All that lay beyond was a small, mostly bare, white office. A single window in the north wall bore some curtains, and as all the glass had been smashed out of the window, the curtains rustled a little with the outside air. A wooden desk lay upturned in the center of the tan linoleum floor, and one ceiling fan hung awry. Papers littered the tiles.
"You think--" Thomas began. John nodded.
"It's here somewhere."
He reached out his hand, and touched the painted wall with his bare fingertips. He never wore gloves, anymore. He stepped in, following the wall, running his hand softly against it, his head lowered, his eyes unfocused. The blank papers rustled beneath his steps. He closed his eyes.
His sensitive fingers picked up every tiny bump, crack and flaw in the paint. When he arrived in the corner, he paused, and thoughtfully ran his forefinger up and down the corner crack, and then he continued along the south wall. The only sound was his own breathing, and the flicker of a single stray paper.
He halted as his fingers encountered an odd ridge. He raised his arm and followed it, just barely, with his fingertips, finding that it ascended and descended vertically. He lifted his head and turned it toward Thomas. He raised his eyebrows.
"We've got it."
He leaned into the wall as Thomas approached. John tapped the hard surface with his fingertips, heard it resonate oddly, and then, with his previous confident ease, stepped back, set his stance, and kicked a hole straight through the wall.
The hidden door collapsed with a snap. It was in fact made of plywood, and crumbled like cardboard. A cloud of fine dust flew up in the air, and Thomas waved a hand in front of his face to keep from inhaling it. John merely stood there, trying to peer into the dimness beyond.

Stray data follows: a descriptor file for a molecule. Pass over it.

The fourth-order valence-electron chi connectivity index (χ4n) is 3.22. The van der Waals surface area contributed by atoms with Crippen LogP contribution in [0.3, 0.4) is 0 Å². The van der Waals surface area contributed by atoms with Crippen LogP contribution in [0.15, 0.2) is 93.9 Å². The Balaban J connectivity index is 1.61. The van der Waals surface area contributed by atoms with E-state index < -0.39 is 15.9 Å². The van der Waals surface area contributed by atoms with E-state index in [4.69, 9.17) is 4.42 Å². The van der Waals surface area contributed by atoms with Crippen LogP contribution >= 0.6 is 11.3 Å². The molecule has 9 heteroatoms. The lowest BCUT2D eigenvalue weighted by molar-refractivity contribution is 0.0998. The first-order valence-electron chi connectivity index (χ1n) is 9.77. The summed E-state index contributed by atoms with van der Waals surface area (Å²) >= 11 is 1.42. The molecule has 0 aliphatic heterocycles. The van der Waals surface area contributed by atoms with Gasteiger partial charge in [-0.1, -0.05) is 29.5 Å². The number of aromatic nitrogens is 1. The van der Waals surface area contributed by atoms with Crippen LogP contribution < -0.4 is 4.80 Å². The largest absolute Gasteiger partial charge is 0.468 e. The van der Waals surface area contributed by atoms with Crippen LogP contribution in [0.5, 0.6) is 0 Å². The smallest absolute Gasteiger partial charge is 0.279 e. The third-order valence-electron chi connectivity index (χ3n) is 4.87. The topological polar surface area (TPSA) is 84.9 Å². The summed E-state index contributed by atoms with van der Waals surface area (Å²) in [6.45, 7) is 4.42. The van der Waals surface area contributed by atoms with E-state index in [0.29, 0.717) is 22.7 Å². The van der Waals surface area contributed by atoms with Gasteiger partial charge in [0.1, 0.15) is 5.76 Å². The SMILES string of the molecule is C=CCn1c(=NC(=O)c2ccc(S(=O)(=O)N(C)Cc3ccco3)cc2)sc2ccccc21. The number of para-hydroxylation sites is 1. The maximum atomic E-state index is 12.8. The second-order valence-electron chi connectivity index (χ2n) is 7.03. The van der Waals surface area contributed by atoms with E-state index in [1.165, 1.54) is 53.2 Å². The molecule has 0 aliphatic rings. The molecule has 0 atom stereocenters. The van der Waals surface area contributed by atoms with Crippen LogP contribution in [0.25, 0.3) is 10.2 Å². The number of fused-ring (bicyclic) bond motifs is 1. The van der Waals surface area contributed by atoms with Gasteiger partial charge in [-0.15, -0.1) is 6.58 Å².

Thomas stepped forward, holding his gun at the ready, and eased his head through the opening.
"Well..." he said slowly. "You were right, as always."
John ventured through the gap, and found himself at the top of seven stairs. Down below him was a cache of EC-10--Emotional Content--just like so many other such hoards that he had seen before. Silently, he descended the steps, and swept a trained eye over all of their findings:
Four beautifully hand-crafted, dark-wood vanities with mirrors; three oil lamps and two little, electric bedside lamps; a whole set of shelves filled with delicate glass knick-knacks--like ladies in flowing dresses, little black dogs, tigers, and small clocks; an intricately-decorated brass typewriter; an antique sleigh bed covered in a hand-sewn quilt; a pink, long-legged crib filled with baby dolls; colored bottles of perfume; several pictures in frames on the walls; and a knot-rug on the floor. Several boxes were also stacked beneath the legs of the vanities.
Wordlessly, John approached the shelves of knick-knacks, for one of them on top had caught his eye.
It was a black, prancing horse, with a gold mane, tail and hooves. He gingerly reached out and picked it up, then held it in both hands, running his fingers along the smoothness of the glass and his gaze over the glimmer of the paint in the light.